18 November 2019

Discord Game Bots: From Video Back To Text?

So, I've sort of managed to switch from playing MMORPGs to... discord bot games. Honestly, I didn't even know these existed until now. And no, I'm not talking about the games you play on discord like counting to infinity.

Why Discord

Discord has grown to be a favorite software for many gamers and non-gamers. It combines the ability to talk to people on a server like on Teamspeak, with the ability to share and post information and have private chats like on Skype. With features, such as reactions, embedded audio, images, and videos, and more, I can't deny that I love it myself. The developer interface makes it easy to create your own bots and connect them to your application. This allows for all kinds of abilities such as news, user commands, easier moderating, administration, or... games. With gamers on discord, is it far fetched to have discord bots that feature games?

My Experience With The Bots

So, the three bots I looked at are called OwO, Yui, and Tatsumaki. Each provides some similar, some different, and some completely different commands. I'm not gonna focus on the other ones besides anything related to the game. This means currency commands, game commands, and quests or dailies. The order in which I'm going through these will be from the lowest to highest content.

Yui

Screenshot of the Yui
 Profession Commands
 on Nyaa Langs/kiss Lingo Discord
Yui is a Discord bot written in Java. It features a daily giving you currency as well as commands to level up different professions such as mining, fishing, and chopping. Using it is pretty straight forward actually. Unfortunately, the currency has no use except for a leaderboard. The profession commands give you some respective "Experience" as well as money. Leveling up a skill, thereby increases experience and currency gained by 1%. After a while, the word "Depleted" will be contained in the bot's message, which decreases the chance for higher experience gain and seems to make it impossible to get currency. As much as I would like to get into more detail... this is pretty much it. So, let's move on to something more complete.


Screenshot of the Tatsumaki
Tamagotchi like game
 on Nyaa Langs/Kiss Lingo Discord

Tatsumaki

Tatsumaki is a Discord bot written in Javascript. It contains a lot of features such as experience and leveling by chatting, reputation, searching on the internet, and managing roles. Most prominently, it has a Tamagotchi like game called Tatsugotchi. You start off by entering the  " t!tg " command. This will give you the next command to buy your first one. If you repeat the last command now, you will see the room some status bars and your pet. Thanks to the hint you're shown then, you will know that you have to feed, play, and clean it. It's not necessarily intuitive that the command is the same but with the respective words behind it. (e.g. "t!tg play"). From here on out, it's pretty much just take care of it and train it to level up. You can use the daily currency you get to buy a new one, with the chance of it being rarer. Or use it to have your Tatsugotchi being taken care of automatically. There are also quests you can do each day but are really simplistic. At first, I assumed it would be necessary to have a scale on those bars. Later on, I found out entering the commands takes care of the whole bar making a scale unnecessary. That's quite nice, but let's look at something bigger.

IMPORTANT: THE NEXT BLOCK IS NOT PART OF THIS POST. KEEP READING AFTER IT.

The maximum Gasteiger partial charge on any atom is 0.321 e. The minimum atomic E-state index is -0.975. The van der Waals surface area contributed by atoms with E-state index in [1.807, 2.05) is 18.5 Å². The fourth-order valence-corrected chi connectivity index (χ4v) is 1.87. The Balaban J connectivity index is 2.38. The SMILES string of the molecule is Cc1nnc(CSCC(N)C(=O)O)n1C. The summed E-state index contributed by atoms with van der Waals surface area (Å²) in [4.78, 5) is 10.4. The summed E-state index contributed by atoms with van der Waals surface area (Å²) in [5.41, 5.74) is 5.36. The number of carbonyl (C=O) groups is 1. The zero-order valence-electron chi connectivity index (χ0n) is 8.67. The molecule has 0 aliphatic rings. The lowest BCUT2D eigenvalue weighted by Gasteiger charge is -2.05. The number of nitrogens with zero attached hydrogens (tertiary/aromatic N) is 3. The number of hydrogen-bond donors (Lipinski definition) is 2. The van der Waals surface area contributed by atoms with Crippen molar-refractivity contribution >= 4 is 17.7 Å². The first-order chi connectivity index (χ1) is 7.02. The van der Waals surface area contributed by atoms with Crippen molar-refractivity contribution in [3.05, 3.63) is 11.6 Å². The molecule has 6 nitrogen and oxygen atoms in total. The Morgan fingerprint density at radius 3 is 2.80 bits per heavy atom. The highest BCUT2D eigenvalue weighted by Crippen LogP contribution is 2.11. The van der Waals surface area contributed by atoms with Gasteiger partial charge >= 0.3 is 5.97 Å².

OwO

Screenshot of an on-going
 battle from OwO
on the Nyaa Langs/Kiss
Lingo Discord
Now we're entering the RPG category. Do you like Pokemon? What about RPG? You might love this. The premise is quite simple. You hunt for animals that are put into your zoo. From there on out, you can create a team, sacrifice, or sell them. There are six stats, multiple items, different roles, different weapon bonuses, and - of course - leveling. I'm not going into the detail oh how to play it because that would be worth its own blog post. I have noticed myself, however, that playing this game is tedious if you don't know all the commands. Figuring them out is difficult, and there's no introduction. The website doesn't mention all and how to use them. It actually feels like a step back from what we have learned about game design over the years. This gives OwO a high entry curve. And yet it is still a full-fledged round-based Discord RPG. As there isn't much information about this one, it seems like a good topic for a future theorycrafting post.

Conclusion

So, through the Discord API and interface, we can have players interact with these bots. This is quite interesting and asks questions like, in which ways can the user interact? How can we show information? Which stimuli can we give the user? Where are the limits? And much much more. For now, I'm gonna leave this as is.


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I'm a junior game developer and software developer and I created this blog to share my ideas, thoughts and whatever I'm working on or doing.